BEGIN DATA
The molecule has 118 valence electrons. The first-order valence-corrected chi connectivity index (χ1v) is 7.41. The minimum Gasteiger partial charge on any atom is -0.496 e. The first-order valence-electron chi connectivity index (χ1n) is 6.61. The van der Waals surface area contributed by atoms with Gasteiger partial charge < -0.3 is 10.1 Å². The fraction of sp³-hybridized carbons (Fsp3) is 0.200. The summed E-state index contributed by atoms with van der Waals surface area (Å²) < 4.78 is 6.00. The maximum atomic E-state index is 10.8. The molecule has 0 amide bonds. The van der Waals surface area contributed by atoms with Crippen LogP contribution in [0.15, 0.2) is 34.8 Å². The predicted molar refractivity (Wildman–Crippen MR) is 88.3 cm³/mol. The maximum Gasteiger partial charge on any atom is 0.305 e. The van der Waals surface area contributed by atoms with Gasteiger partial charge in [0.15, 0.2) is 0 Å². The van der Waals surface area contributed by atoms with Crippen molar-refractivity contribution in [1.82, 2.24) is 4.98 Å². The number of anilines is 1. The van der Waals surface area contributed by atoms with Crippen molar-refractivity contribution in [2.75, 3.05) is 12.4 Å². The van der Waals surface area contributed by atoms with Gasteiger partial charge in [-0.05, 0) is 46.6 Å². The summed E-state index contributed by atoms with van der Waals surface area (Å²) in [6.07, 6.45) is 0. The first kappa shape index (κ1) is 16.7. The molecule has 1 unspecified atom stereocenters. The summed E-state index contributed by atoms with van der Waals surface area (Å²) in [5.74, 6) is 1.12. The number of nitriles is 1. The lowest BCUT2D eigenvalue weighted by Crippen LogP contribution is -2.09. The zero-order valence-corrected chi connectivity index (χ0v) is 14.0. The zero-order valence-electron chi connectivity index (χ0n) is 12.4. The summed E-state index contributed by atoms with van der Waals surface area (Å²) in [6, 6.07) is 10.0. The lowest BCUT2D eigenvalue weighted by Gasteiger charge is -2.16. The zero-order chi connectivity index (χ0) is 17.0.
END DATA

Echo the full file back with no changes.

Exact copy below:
The molecule has 118 valence electrons. The first-order valence-corrected chi connectivity index (χ1v) is 7.41. The minimum Gasteiger partial charge on any atom is -0.496 e. The first-order valence-electron chi connectivity index (χ1n) is 6.61. The van der Waals surface area contributed by atoms with Gasteiger partial charge < -0.3 is 10.1 Å². The fraction of sp³-hybridized carbons (Fsp3) is 0.200. The summed E-state index contributed by atoms with van der Waals surface area (Å²) < 4.78 is 6.00. The maximum atomic E-state index is 10.8. The molecule has 0 amide bonds. The van der Waals surface area contributed by atoms with Crippen LogP contribution in [0.15, 0.2) is 34.8 Å². The predicted molar refractivity (Wildman–Crippen MR) is 88.3 cm³/mol. The maximum Gasteiger partial charge on any atom is 0.305 e. The van der Waals surface area contributed by atoms with Gasteiger partial charge in [0.15, 0.2) is 0 Å². The van der Waals surface area contributed by atoms with Crippen molar-refractivity contribution in [1.82, 2.24) is 4.98 Å². The number of anilines is 1. The van der Waals surface area contributed by atoms with Crippen molar-refractivity contribution in [2.75, 3.05) is 12.4 Å². The van der Waals surface area contributed by atoms with Gasteiger partial charge in [-0.05, 0) is 46.6 Å². The summed E-state index contributed by atoms with van der Waals surface area (Å²) in [6.07, 6.45) is 0. The first kappa shape index (κ1) is 16.7. The molecule has 1 unspecified atom stereocenters. The summed E-state index contributed by atoms with van der Waals surface area (Å²) in [5.74, 6) is 1.12. The number of nitriles is 1. The lowest BCUT2D eigenvalue weighted by Crippen LogP contribution is -2.09. The zero-order valence-corrected chi connectivity index (χ0v) is 14.0. The zero-order valence-electron chi connectivity index (χ0n) is 12.4. The summed E-state index contributed by atoms with van der Waals surface area (Å²) in [6, 6.07) is 10.0. The lowest BCUT2D eigenvalue weighted by Gasteiger charge is -2.16. The zero-order chi connectivity index (χ0) is 17.0.